Bexar County Family Justice Center Gala Postponed; Commissioned Play at Issue

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Bonnie Arbittier / Rivard Report

The historic Double Height courtroom in the Bexar County Courthouse.

Organizers for this year's Bexar County Family Justice Center gala abruptly postponed the event scheduled for Tuesday night after determining that the messaging in a play commissioned for the evening did not fit with the organization's intentions of inspiring hope and aspiration for those suffering from domestic violence.

Lisa Ginn, executive director of the Bexar County Family Justice Center, told the Rivard Report that the organization "went off the tracks" trying to create a unique experience at the organization's largest fundraiser of the year.

The play, titled The Trial of Lee Johnson, tells the story of a black man executed by hanging in 1913 for the murder of Dr. Augustus Maverick, a prominent San Antonio physician. Johnson's trial took place in the Double Height courtroom inside the Bexar County Courthouse, where the gala was to be held.

The event was to be "an evening of theater" honoring Bexar County Judge Nelson Wolff and served as the Family Justice Center's annual fundraiser. It has been rescheduled for May 15.

In a Facebook post created Monday, the Family Justice Center wrote "we decided that the gala wasn't the most appropriate place to debut a play based on the famous trial of Lee Johnson."

"The trial was one which touched on the very sensitive issues related to race and justice," the post continued. "The [Bexar County Family Justice Center] Foundation felt that it didn't align with the traditional message of hope and renewal that it has been shared in the past."

Local attorney Lee Cusenbary, who wrote the play, told the Rivard Report on Tuesday that he did not have a say in the decision and that canceling the performance confused him.

"I also thought there was opportunity there for the Courthouse to serve as a lesson in civil rights, which as an attorney I think I overestimated what people wanted to learn during dinner," Cusenbary said. "It may be that the weight of my play was too much for this environment, and I respect that."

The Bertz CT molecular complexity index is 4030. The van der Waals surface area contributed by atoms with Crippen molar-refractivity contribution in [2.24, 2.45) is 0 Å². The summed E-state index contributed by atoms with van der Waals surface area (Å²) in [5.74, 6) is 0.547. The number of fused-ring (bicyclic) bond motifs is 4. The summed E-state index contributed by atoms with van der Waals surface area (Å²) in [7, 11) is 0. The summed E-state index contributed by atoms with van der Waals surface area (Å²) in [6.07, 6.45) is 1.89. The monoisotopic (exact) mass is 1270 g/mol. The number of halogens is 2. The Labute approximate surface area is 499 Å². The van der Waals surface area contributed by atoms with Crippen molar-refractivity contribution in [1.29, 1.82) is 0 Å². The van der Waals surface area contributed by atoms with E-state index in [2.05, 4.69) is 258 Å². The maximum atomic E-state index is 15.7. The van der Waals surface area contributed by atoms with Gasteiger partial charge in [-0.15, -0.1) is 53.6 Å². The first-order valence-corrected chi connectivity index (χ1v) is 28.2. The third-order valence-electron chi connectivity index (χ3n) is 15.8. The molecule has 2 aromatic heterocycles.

In a text to the Rivard Report, Wolff said he understands "the concerns of the Justice foundation and support[s] their decision to delay the event."

Bexar County District Attorney Nico LaHood, an ex-officio member of the foundation's board, sent a statement to the Rivard Report saying the theme of the play was not a good fit for the event.

"The FJC's mission is to assist a victim in their journey from survivor to thriver," LaHood stated. "The theme of the play does not reflect this vision and so the decision to postpone was appropriate."

Cusenbary said organizers asked him to write a new play to be produced for the rescheduled gala, and he agreed.

"I'm going to write a very light-hearted kind of West Texas, funny, small-town trial for them to do," Cusenbary said.

The Bexar County Family Justice Center opened in August 2005 as a partnership between the Bexar County Criminal District Attorney's Office, the Bexar County Family Justice Center Foundation, and 40 other community partners. Its mission is to "provide crisis support, legal assistance, counseling, and education empowerment for our [domestic violence] survivors."

Cusenbary said it's possible that a showing of The Trial of Lee Johnson may be organized in the coming weeks for Black History Month.

 

This article was originally published on Feb. 6.

2 thoughts on “Bexar County Family Justice Center Gala Postponed; Commissioned Play at Issue

  1. So entertainment is what they want and facing a situation where justice went off the rails is something they would rather not face. Could the original play be produced (without this group’s involvement) in the same courtroom for the PUBLIC to come and see, since we are apparently not so sensitive?

  2. Thanks for this article! In a state and city that has a high arrest rate of battered women for lawful self-defense, you’d think we could get an inspiring message about women. And that includes women of color, of course! I’m wondering how this mistake was made, but am glad it was caught and is being remedied.

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